“It’s not right to take the children’s bread and throw it to the dogs”
It’s extraordinarily hard to hear this.
We want to retain our soft focus image of Jesus, the source of endless compassion…but this abrasive stranger shakes us.
However, the Canaanite woman is made of sterner stuff, and refuses to go away quietly.
Instead, she responds in kind, picking up Jesus’s words and turning them back on him.
We may be dogs, but surely you’re not so mean that you begrudge us even the left-overs. She refuses to take No for an answer…
And in doing so, she stops Jesus in his tracks.
Against his own expectations, he is forced into really seeing her, - another human being, a child of God…and what he sees makes him change his mind in a radical way.
Jesus change his mind?
As God’s Son, Jesus must be perfect…the unmoved mover, no shadow of turning, right?
Well, I’d say not.
For me, learning is part of what it means to be human.
Even Mrs Alexander was prepared to accept that Jesus went through all the normal stages of physical development – “day by day like us he grew”
So too, surely, he learned and grew in relationship…
He learned, he grew, and sometimes he changed his mind. There’s so much more going on here than just an exchange of banter, for surely Jesus is forced to rethink the scope of his mission.
This should, I think, serve to correct our own tendency to arrogance, to hardness of heart. It’s so tempting to believe that we don’t need to listen to others, because we already know the truth, already understand fully what Scripture means. It’s hard not to sympathise with the Jews, who believe themselves to be the insiders, on a fast track to Salvation. In our society, and in our church, we can surely think of behaviour that matches theirs, of insiders who guard their corners, and cannot believe in a God whose heart and vision are larger than anything we can encompass.
But if we take Scripture seriously, our limited view is inevitably challenged.
Listen to Isaiah
“My house shall be called a house of prayer for all peoples”
or again to Paul
“God has imprisoned all in disobedience, so that he may be merciful to all”
In Scripture we meet a God who listens and changes his mind, whose unlimited love almost surprises himself.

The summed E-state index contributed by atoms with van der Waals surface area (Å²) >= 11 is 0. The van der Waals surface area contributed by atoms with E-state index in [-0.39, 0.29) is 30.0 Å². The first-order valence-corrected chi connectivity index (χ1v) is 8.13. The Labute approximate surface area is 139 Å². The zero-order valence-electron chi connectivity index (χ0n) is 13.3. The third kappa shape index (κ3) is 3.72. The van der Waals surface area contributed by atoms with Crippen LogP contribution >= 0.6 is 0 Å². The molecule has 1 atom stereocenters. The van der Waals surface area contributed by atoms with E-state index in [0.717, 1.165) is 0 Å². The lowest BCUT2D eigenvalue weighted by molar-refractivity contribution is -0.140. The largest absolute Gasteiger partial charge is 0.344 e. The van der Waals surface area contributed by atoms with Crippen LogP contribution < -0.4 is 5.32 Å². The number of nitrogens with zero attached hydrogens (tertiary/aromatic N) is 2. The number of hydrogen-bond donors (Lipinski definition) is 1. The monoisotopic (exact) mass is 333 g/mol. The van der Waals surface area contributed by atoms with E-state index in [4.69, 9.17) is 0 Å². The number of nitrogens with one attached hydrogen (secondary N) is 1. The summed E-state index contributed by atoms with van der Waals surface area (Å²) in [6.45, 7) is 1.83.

In Scripture, we encounter a God who is changed by his relationships, a God who is moved by the prayers of his children, and acts in unexpected ways to answer them.
In Scripture, above all, we meet a God who is love, and cannot remain unmoved by the beloved.
“We do not presume…”
Well, thank God that sometimes we do.
Sometimes, like Libby, we reach out to help ourselves.
Thank God for this woman, the outsider, the second class citizen who refuses to go away but demands that Jesus recognise her right to engage with him.
Thank God that she stops him in his tracks, forcing him to see and recognise both her faith and her humanity.
Jesus learns from the encounter…a lesson that we, his church, most sorely need to hear.
There ARE no limits to be set on God’s love.
There is enough and to spare for all….
Nobody need be content with just crumbs from under the table. To affirm some need never mean denying others. Too often we behave as if we need to claim our ground at the expense of others, we create hierarchies to defend our own position at the table. We act as if there might not be enough to go round.
We abase ourselves before God fearfully.
“We are not worthy….”
True enough, but the message of this passage is surely that worthiness is irrelevant.
God’s reckless mercy sweeps us off our feet, or as that alternative prayer in our liturgy reminds, us his love compels us to come in, and we find that we are all alike included in a boundless welcome.
“You are the God of our Salvation and share your bread with sinners”
Not just a few poor crumbs but the very bread of life itself…enough for all.